Wildly diverging voting polls published this weekend show the ruling Likud party slipping to 25 Knesset seats, remaining steady at 27 – or soaring to new highs with no less than 37 seats. In one poll, Likud leads Labor by just 4 seats. In another, the gap is 19.
The first poll, conducted by Mina Tzemach for Yediot Aharonot and published Friday, places Labor just four seats away from Likud, with 21 MKs to Likud's 25.
The second, conducted by Maagar Mochot for Maariv and also published Friday, puts labor at 17 MKs – a full 10 MKs behind Likud's 27.
The third, carried out by the Geocartography Institute and published Sunday, has Likud very comfortably ahead of the pack, with 37 MKs to second-place Labor's 16.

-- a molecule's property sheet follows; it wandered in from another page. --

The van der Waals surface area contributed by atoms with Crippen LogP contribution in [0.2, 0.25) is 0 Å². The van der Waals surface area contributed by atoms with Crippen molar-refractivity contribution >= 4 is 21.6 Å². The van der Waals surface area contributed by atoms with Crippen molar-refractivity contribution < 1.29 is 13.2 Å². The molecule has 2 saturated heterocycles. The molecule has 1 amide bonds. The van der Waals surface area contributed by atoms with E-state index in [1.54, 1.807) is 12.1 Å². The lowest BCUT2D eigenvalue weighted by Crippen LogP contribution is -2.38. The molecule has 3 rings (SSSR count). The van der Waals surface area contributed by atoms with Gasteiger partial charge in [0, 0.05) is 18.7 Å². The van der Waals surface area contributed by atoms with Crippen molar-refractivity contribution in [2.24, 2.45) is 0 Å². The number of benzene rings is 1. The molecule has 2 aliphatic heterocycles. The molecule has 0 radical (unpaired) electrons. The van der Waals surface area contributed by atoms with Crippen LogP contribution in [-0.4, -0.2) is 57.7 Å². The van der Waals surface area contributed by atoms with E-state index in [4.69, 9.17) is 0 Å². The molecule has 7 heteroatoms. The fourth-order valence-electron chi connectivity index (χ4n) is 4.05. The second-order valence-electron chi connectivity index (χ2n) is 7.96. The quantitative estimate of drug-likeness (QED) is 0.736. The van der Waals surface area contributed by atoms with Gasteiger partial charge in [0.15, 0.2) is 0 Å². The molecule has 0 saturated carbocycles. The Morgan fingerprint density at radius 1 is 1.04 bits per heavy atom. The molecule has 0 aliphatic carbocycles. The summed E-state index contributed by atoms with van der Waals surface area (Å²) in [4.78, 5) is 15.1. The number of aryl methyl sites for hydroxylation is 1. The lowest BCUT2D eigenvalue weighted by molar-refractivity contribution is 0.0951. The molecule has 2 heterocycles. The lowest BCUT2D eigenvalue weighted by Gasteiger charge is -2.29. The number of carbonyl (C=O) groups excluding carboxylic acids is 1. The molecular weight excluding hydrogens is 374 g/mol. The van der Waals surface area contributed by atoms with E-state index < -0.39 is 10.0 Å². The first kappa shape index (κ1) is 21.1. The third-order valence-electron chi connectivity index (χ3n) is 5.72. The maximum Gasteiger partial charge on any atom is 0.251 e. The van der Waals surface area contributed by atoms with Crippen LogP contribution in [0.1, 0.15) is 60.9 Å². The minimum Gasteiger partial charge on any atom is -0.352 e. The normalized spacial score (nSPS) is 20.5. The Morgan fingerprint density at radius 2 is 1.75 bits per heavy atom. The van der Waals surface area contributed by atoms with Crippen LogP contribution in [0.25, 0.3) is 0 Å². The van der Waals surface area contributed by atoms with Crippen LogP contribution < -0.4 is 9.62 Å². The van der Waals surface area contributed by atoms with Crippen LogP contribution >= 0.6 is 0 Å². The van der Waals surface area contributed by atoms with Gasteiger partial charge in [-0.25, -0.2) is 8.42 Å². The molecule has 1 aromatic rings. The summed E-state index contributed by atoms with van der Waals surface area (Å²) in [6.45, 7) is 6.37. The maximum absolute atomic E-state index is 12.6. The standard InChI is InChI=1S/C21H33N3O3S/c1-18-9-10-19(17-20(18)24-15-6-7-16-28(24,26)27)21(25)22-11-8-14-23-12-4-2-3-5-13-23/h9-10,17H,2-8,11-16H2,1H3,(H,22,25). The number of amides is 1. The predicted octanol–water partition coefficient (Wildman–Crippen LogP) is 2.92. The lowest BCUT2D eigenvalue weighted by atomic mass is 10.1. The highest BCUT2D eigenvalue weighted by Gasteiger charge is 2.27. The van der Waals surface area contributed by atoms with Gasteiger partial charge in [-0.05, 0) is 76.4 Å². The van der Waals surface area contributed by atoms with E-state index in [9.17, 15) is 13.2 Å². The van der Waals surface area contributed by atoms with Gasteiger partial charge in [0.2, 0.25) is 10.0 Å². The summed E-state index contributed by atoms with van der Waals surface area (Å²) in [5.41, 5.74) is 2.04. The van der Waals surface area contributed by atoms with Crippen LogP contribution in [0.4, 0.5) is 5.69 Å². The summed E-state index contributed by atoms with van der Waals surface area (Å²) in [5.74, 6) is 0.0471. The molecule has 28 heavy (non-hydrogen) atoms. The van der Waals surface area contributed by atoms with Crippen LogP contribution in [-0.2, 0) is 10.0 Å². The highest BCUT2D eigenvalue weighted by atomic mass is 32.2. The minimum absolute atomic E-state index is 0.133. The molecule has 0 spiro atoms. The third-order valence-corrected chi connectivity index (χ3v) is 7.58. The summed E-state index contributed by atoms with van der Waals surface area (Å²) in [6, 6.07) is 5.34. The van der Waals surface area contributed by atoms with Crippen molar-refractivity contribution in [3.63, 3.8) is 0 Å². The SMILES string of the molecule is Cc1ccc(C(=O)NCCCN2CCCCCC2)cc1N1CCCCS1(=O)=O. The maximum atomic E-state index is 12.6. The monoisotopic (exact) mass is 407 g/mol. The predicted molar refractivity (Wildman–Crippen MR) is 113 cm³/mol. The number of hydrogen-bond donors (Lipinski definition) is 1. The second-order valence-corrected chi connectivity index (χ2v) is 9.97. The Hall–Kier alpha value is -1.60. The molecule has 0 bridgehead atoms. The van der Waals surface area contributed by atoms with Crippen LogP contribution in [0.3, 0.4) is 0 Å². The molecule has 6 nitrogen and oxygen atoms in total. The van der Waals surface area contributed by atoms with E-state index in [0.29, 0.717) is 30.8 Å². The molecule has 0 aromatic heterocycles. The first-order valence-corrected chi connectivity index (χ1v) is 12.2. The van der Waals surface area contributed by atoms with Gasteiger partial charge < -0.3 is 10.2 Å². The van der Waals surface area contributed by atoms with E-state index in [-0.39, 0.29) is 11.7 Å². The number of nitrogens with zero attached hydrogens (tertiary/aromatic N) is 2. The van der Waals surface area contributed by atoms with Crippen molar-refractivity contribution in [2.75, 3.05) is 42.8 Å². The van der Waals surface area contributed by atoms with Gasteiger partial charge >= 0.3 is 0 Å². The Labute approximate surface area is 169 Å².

Such wildly different polls on consecutive days are unusual and it is not clear what caused the differences in results.
In the latest poll, by Geocartography, Labor receives only 16 seats, while Yisrael Beytenu decreases its presence in the parliament to 13 seats (from the current 15), and Shas shrinks to 5 seats (from today's 11).
Kadima receives 6 seats in Monday's poll. The so-called right wing bloc – Likud, Yisrael Beitenu, Shas, the Jewish Home, United Torah Judaism and National Union – garner 72 seats all together, compared to 64 today.
In Yediot, writer Sima Kadmon interprets the data as showing Labor leader Shelly Yechimovich has excellent chances of replacing Binyamin Netanyahu. She sees Likud's bad showing as a result of the flap over enlistment of hareidim. Geocartography, on the other hand, sees the flap as having benefited Netanyahu.
Maariv's poll gives Yisrael Beytenu 16 projected seats, just one less than Labor.